Once the Chunming Slub Mill, and now the nerve centre of Shanghai’s art scene, M50 is a similar complex, with galleries and noodle bars stuffed into every crevice of a disused cotton factory. Satirical undertones pervade the air: the Maoist personality cult haunts modern China, which now paints Little-Red-Book-waving PLA soldiers with dummies in their mouths.

ShaghART gallery and streets in M50
Political art depicting a PLA soldier in M50, Shanghai

But no matter how exciting the art may be – no matter how many times it embellishes China’s rigid daily politics with under-the-surface views – it is neither Communism nor political repression that mars the 798 Art District or M50. Neither escapes the rampant, almost religious commercialism that paints nearly every street in the Chinese metropolises. Wandering the manicured boulevards, you enter a bubble of Sino-Europe. At Café – a wild café with bombed-out brick walls in Beijing – serves spaghetti bolognese and tuna niçoise. Illy Coffee signs jump out between every gallery, offering respite to tourists, and a chance to imitate the West. Previously an oasis of individualism, born by the low-cost nature of the shabby setting, both complexes have become playgrounds for people who want street-stall souvenirs to be sold in Scandinavian-style shops.

Perhaps this is utterly inevitable as China strides confidently forward into the world economy, squeezing every drip of GDP it can from its culture. But in doing so, the subtle political dissent the galleries quietly put forward is overrun by capitalisation of what attracts tourists to the art districts – shopping for mass produced Communist memorabilia and homesickness for good coffee.

The 798 Art District and M50 are triple-tiered exhibition fields. On one level, China’s socio-industrial history creates a backdrop to modern Chinese art where the forgone creativity of the late 19th century should have been. On the second level, the cultural aspirations of modern China offer timid satire of China’s political system. In reality, however, a third level of crazed commercialism drips over both, clouding what modern Chinese art is really for.

Abroad, Chinese government officials often justify their regime by putting the economic enfranchisement of millions on a pedestal. If everyone’s getting rich, who needs more than one political party? It is certainly ironic, but possibly even intentional, that the Chinese commercialism post-Mao Zedong has almost become a new form of political repression.

All photographs by Helena Roy.

HERE’S TO GAP YEARS: singer songwriter and Courtauld student Marie Naffah talks about her year out

 

A level results.  Less than a handful of letters that can make you go:

O

M

G*

 

(*These weren’t my grades, I promise.)

 

You may have bagged your chosen grades and packed your bags- ready to roll straight out of school, on into university. Sorted. You may be staring at some unwanted, isolated letters, having loaded your school portal three hundred times on a dodgy Wi-Fi server, only to find out that the future you thought was yours, well, isn’t.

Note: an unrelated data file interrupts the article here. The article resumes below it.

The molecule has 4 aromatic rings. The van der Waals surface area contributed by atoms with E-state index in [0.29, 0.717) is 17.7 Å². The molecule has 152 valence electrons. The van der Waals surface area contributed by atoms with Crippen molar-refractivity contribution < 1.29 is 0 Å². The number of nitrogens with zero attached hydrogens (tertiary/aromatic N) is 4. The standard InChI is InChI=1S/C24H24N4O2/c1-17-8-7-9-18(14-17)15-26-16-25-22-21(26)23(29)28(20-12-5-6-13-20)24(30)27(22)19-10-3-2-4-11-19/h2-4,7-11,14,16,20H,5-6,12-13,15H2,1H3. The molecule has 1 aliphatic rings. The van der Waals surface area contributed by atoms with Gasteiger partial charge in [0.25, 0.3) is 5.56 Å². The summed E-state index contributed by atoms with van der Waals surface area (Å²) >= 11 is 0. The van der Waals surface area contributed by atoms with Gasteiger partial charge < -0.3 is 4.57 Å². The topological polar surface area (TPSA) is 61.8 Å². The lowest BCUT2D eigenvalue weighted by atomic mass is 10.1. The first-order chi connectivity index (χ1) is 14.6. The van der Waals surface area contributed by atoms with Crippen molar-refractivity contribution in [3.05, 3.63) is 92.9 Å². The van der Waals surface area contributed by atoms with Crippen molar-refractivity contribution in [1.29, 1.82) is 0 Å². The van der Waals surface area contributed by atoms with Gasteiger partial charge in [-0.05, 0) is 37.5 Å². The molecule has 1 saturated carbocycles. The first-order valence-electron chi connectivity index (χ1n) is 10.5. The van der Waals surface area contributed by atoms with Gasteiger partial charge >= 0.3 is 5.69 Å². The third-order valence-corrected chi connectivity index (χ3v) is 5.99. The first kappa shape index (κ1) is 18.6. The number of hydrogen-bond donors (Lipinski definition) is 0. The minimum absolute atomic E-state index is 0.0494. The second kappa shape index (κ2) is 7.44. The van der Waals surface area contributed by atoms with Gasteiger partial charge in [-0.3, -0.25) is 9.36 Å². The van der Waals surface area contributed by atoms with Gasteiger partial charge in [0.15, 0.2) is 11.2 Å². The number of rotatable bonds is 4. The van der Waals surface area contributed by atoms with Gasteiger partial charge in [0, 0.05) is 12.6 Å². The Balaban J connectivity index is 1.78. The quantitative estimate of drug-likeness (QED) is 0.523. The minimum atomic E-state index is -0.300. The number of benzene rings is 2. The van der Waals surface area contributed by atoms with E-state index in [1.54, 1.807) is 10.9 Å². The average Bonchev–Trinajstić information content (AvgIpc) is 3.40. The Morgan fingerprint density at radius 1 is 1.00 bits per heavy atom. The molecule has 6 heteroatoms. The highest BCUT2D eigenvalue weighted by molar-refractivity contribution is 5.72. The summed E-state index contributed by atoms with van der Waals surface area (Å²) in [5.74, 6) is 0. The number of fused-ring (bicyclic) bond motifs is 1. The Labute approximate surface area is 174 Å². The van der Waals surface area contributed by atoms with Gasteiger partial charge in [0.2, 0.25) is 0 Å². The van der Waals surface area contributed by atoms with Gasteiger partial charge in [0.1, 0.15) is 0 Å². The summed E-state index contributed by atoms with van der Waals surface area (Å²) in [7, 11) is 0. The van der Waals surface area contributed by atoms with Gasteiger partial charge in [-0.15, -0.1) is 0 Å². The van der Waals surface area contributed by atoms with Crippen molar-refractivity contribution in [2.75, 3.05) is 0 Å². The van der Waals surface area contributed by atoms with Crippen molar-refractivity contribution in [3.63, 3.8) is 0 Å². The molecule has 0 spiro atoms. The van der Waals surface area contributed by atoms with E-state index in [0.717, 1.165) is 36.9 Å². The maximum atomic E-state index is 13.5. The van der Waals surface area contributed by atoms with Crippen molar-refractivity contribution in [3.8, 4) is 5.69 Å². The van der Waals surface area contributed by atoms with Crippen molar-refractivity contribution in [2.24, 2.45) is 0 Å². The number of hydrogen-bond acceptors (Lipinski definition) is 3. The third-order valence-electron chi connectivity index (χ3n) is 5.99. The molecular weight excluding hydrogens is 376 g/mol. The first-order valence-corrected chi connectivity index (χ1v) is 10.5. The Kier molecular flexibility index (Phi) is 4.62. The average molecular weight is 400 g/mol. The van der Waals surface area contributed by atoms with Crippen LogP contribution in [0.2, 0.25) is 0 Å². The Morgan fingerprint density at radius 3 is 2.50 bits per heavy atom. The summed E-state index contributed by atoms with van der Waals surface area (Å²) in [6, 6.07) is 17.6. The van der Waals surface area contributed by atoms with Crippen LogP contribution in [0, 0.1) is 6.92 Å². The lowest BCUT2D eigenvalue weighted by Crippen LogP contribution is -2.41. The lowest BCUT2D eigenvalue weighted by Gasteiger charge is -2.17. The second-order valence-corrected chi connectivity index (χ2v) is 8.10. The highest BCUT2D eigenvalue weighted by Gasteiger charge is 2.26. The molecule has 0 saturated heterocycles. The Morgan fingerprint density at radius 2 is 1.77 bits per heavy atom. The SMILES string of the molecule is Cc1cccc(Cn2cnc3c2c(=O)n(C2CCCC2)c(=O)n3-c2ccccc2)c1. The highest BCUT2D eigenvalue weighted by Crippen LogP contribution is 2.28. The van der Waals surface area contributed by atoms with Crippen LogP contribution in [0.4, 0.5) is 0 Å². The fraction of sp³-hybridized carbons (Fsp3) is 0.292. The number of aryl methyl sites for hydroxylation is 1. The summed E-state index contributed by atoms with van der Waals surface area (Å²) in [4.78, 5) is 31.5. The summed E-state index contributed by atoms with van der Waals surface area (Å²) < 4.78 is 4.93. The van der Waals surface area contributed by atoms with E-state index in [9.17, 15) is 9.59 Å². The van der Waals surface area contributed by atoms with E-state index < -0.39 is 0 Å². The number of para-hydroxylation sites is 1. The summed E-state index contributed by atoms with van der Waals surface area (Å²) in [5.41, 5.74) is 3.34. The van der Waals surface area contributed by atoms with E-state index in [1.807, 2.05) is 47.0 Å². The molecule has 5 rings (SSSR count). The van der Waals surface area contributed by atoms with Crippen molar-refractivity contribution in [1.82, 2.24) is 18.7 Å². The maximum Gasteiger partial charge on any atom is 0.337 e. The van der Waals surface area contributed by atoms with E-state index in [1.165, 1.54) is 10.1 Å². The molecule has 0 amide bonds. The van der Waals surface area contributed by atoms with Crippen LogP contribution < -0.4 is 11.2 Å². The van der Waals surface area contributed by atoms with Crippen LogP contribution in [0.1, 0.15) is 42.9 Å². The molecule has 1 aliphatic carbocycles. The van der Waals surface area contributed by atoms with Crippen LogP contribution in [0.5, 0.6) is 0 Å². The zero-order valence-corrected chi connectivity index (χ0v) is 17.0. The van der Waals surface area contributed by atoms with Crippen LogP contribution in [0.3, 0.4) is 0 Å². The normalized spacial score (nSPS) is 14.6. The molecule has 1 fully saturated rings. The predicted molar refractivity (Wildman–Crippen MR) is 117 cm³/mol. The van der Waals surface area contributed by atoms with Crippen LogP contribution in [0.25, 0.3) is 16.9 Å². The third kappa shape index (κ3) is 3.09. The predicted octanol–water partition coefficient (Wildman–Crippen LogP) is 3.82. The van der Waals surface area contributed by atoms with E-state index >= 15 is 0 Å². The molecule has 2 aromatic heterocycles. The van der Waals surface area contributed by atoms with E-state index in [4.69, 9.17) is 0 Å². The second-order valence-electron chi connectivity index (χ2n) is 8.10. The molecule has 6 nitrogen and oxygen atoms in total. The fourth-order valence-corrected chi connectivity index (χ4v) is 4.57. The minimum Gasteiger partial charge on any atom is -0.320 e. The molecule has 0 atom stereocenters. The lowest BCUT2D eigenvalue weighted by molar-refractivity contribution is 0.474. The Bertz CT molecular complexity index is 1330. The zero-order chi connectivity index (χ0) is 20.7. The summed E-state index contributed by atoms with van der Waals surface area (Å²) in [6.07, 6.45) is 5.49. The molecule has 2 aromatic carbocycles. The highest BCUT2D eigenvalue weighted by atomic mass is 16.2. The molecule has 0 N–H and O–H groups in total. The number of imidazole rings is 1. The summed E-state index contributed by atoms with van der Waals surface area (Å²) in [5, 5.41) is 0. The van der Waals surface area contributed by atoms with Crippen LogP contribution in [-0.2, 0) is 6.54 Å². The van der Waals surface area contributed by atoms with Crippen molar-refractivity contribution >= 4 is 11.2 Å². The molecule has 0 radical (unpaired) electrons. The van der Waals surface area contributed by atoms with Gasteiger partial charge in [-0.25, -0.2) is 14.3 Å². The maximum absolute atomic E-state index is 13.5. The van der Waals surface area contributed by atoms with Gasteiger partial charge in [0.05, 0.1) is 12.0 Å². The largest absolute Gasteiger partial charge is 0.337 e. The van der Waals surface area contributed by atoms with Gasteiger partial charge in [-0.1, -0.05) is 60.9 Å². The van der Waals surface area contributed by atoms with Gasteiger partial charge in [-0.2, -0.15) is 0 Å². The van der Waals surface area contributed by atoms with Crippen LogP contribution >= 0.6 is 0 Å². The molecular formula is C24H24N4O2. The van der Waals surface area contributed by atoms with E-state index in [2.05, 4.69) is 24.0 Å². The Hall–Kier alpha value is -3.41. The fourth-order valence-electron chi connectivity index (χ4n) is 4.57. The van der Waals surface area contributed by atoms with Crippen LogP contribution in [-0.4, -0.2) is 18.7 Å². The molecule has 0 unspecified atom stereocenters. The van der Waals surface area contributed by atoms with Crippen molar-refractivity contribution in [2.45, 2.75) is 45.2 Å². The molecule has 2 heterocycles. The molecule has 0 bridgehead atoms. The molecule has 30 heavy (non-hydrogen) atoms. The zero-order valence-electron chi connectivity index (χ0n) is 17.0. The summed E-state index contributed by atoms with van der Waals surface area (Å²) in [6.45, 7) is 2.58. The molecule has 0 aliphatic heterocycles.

BUT DO NOT FRET. Here is why a gap year was one of the best decisions of my life:

GETTING AN INTERNSHIP/WORK EXPERIENCE

With an entire year, I was able to research internships that really interested me. I contacted several companies, and landed a 3-month placement at Palazzo Strozzi, in Florence. Not only did it fill some space on the old CV, but it also allowed me to experience the business world of curating and marketing, giving me a clearer idea of things I’d perhaps like to do after university.

ABILITY TO SEE THE WORLD

Travelling is arguably one of the most significant reasons why one should consider taking a gap year. It’s a perfect time to see and do things you have never done before, and perhaps may never have the time to do again. I did the Art History Abroad Summer Course of 6 weeks. I joined the course not knowing anybody, but from day one I was fully immersed with the 19 other like- minded students and the fantastic tutors. Starting in Rome and ending in Venice, passing through places including Naples, Siena, Florence and Verona, we were able to skip queues of the Academia, eat where only locals would eat and continuously develop such an enthusiasm and appreciation for the profuse amount of art that Italy has to offer. And that’s only 6 weeks. As a musician, I toured around the UK and travelled to Paris, playing shows and building the foundations of an international fan-base. I was recently named MTV’s Unsigned Artist of 2014, and I look back on my gap year as a crucial turning point for my career.

PREP YOURSELF FOR UNIVERSITY

You can take your well earned break from exams and really research the course you want to do.

YES TO EVERYTHING

From climbing mount Vesuvius in Naples to playing one of the most magical shows of my life in Montmartre, Paris, one thing I learned was, on a gap year, you can say yes to everything.

EARN SOME MONEY

I got a job in a café, I ran my own music night – do what you want but you’ll be thankful for some dosh!

ASK YOURSELF WHAT YOU WANT TO DO

For the first time in your life you can be totally selfish. I made a list of everything I wanted to achieve and just went and did them.

REVIVE YOURSELF

Forgive me for ending on a very cheesy one, as I try to avoid the ‘I found myself on my gap year’ cliché. But whatever you choose to do, your Gap Year can teach you a lot about yourself. You roll your eyes , but trust me, it’ll stand you in really good stead for the future years.